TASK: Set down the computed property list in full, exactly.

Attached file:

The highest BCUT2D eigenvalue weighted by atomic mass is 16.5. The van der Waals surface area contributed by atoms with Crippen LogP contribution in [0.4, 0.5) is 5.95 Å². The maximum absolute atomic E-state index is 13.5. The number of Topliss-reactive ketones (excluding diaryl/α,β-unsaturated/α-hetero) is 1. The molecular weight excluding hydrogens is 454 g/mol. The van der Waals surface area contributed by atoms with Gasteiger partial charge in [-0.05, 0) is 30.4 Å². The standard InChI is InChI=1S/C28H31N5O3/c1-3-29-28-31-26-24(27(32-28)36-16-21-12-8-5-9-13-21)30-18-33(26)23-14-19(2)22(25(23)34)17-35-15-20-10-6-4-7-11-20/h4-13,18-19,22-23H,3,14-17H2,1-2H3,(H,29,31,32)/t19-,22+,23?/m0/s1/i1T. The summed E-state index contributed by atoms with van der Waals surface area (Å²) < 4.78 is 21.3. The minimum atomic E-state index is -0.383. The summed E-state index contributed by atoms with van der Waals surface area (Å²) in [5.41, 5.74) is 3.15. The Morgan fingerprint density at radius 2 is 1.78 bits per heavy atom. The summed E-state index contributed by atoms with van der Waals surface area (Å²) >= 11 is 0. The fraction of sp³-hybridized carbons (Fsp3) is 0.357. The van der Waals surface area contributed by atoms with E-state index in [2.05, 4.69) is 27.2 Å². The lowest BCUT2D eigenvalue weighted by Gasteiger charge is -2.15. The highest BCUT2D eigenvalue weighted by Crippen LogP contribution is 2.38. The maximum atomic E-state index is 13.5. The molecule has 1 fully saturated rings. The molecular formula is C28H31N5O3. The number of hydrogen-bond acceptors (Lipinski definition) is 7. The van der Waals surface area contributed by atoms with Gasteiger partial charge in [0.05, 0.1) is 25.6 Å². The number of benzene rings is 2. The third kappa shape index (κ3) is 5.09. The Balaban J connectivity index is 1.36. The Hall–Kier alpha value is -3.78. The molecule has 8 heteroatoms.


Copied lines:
The highest BCUT2D eigenvalue weighted by atomic mass is 16.5. The van der Waals surface area contributed by atoms with Crippen LogP contribution in [0.4, 0.5) is 5.95 Å². The maximum absolute atomic E-state index is 13.5. The number of Topliss-reactive ketones (excluding diaryl/α,β-unsaturated/α-hetero) is 1. The molecular weight excluding hydrogens is 454 g/mol. The van der Waals surface area contributed by atoms with Gasteiger partial charge in [-0.05, 0) is 30.4 Å². The standard InChI is InChI=1S/C28H31N5O3/c1-3-29-28-31-26-24(27(32-28)36-16-21-12-8-5-9-13-21)30-18-33(26)23-14-19(2)22(25(23)34)17-35-15-20-10-6-4-7-11-20/h4-13,18-19,22-23H,3,14-17H2,1-2H3,(H,29,31,32)/t19-,22+,23?/m0/s1/i1T. The summed E-state index contributed by atoms with van der Waals surface area (Å²) < 4.78 is 21.3. The minimum atomic E-state index is -0.383. The summed E-state index contributed by atoms with van der Waals surface area (Å²) in [5.41, 5.74) is 3.15. The Morgan fingerprint density at radius 2 is 1.78 bits per heavy atom. The summed E-state index contributed by atoms with van der Waals surface area (Å²) >= 11 is 0. The fraction of sp³-hybridized carbons (Fsp3) is 0.357. The van der Waals surface area contributed by atoms with E-state index in [2.05, 4.69) is 27.2 Å². The lowest BCUT2D eigenvalue weighted by Gasteiger charge is -2.15. The highest BCUT2D eigenvalue weighted by Crippen LogP contribution is 2.38. The maximum atomic E-state index is 13.5. The molecule has 1 fully saturated rings. The molecular formula is C28H31N5O3. The number of hydrogen-bond acceptors (Lipinski definition) is 7. The van der Waals surface area contributed by atoms with Gasteiger partial charge in [0.05, 0.1) is 25.6 Å². The number of benzene rings is 2. The third kappa shape index (κ3) is 5.09. The Balaban J connectivity index is 1.36. The Hall–Kier alpha value is -3.78. The molecule has 8 heteroatoms.